Blog

9th October 2019 - - 0 comments
Are you over committed? Is it time to quit?

No!  I don’t mean quitting your Pluralist life, but I have been thinking about all the things I do and have done and I’m wondering about whether I should put some of them aside.

It’s amazing how our commitments stack up, incrementally, until we realise that every moment of the day is accounted for.  It’s so easy to agree to things, to take on a ‘little’ project, to add one day a month (it’s only a day!).  It’s easy to get involved in a discussion, have strong views, feel passionately about something, only for it all to translate into an obligation we slightly resent. 

I have been flattered into projects, pressured into them, emotionally blackmailed, even conned.  I can’t remember the last time something I was talked into actually turned out as promised.  What’s more, I have myself done the flattering, pressuring and so on (not conning) when I have seen the perfect person for a role and been determined to get them on board.  These things are generally driven by good intentions but that doesn’t mean we are morally obliged to remain tied to something just because we said ‘yes’ months or years ago.

I think there is a fear of appearing flaky or unreliable if we drop things but it is perfectly reasonable to review our workload and it’s essential that we are wholehearted about the projects we are engaged with.  I’m sure many of us have sat in meetings, longing for them to end or received emails that make our hearts sink.  If that happens every time, you have reached a stage where there is a risk of disengagement, leading to apathy.  And that helps no one.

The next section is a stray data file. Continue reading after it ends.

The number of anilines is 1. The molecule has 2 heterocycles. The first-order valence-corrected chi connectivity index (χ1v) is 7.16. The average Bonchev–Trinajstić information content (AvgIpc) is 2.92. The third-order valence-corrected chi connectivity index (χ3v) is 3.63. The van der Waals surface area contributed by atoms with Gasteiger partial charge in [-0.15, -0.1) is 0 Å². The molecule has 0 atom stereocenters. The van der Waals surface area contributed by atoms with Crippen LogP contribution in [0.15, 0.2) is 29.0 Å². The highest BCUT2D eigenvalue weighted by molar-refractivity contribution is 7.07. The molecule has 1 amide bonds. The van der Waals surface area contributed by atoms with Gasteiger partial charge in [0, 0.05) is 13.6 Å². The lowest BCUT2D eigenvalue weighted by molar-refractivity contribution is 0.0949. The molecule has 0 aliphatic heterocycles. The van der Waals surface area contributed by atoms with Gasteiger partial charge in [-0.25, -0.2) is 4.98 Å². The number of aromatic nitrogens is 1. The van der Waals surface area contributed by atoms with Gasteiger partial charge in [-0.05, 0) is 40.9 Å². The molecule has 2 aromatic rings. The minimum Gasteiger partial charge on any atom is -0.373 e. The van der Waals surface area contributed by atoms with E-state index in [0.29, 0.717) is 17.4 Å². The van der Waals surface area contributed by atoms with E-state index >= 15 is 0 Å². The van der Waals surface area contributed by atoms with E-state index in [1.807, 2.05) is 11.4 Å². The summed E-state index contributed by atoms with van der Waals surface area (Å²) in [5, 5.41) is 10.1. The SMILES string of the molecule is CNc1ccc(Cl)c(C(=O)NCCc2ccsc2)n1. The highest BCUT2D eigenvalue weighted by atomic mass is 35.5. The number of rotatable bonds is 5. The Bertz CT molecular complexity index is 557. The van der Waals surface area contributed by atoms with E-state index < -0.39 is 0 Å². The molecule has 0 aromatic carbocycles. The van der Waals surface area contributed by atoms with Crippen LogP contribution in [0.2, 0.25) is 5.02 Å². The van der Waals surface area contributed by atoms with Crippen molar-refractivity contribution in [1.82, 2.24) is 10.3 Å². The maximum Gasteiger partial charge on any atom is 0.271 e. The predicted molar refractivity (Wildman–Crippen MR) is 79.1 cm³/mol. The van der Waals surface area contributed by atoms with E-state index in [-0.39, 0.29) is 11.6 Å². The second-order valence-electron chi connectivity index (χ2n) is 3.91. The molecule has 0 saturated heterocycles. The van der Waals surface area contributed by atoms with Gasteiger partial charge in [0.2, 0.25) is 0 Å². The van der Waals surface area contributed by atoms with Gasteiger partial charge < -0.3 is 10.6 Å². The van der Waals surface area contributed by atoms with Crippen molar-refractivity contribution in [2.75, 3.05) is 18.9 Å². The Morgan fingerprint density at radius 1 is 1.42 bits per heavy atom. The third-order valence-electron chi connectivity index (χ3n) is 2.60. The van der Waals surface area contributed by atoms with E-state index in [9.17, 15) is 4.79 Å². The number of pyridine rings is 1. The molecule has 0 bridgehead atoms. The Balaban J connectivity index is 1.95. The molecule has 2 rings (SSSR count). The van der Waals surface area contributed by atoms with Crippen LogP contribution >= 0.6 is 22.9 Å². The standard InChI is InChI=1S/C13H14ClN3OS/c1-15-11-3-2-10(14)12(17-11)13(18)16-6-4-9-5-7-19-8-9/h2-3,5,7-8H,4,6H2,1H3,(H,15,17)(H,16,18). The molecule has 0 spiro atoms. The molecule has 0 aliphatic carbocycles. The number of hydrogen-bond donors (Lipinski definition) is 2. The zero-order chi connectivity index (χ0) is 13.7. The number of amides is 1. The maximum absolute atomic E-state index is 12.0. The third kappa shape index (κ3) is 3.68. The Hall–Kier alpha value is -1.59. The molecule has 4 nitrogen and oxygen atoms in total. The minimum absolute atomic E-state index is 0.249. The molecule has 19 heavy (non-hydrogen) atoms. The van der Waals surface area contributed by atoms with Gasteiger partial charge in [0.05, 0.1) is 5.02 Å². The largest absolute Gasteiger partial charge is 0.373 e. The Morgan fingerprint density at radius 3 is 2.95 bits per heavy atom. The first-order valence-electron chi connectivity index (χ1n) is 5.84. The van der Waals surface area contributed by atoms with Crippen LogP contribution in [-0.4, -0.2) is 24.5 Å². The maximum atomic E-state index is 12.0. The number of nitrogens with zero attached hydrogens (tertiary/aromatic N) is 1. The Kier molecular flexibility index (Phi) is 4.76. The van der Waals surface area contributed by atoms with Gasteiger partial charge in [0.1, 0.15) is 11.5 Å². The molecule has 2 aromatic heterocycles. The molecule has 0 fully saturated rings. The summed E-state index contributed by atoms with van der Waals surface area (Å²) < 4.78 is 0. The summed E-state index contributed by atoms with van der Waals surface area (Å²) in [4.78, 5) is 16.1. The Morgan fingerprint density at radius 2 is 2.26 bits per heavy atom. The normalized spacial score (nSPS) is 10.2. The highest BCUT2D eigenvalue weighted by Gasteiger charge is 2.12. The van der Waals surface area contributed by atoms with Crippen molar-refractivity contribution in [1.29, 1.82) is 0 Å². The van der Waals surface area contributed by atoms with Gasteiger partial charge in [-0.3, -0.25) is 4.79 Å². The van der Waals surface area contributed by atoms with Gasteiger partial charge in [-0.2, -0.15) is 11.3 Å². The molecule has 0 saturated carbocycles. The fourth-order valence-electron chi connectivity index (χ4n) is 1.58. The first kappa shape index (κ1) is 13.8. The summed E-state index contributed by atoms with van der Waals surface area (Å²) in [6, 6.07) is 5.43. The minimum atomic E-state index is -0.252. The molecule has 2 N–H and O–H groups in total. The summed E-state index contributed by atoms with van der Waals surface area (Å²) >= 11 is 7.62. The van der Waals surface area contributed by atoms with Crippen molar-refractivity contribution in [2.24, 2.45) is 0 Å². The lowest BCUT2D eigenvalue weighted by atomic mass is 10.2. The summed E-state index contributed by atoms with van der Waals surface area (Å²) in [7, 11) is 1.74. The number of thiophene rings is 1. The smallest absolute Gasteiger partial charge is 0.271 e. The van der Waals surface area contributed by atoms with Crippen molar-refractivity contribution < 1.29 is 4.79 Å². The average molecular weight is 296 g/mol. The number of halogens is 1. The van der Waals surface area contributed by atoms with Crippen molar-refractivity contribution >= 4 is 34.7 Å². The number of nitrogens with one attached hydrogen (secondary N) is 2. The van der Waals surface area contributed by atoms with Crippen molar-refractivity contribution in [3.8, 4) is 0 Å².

As a very general rule of thumb, I try to review anything I have been involved with for seven years or more.  How does it fit in with my portfolio of activities? Am I still excited by it (or at least moderately interested)?  What would it mean to the project if I left?  What would it mean to me if I left?  Is a succession plan in place?  Is a succession plan necessary?  Are others queuing up to get involved and, if not, can I find some candidates?  Sometimes we just have to walk away and let others worry about dealing with that, sometimes we can smoothly ease ourselves out but whichever way our exit goes, don’t leave it until you are driven half mad with resentment by a commitment you should have abandoned years ago.

Add a comment:

Name:

Email:

Comment:

Enter the characters in the image shown:

back to top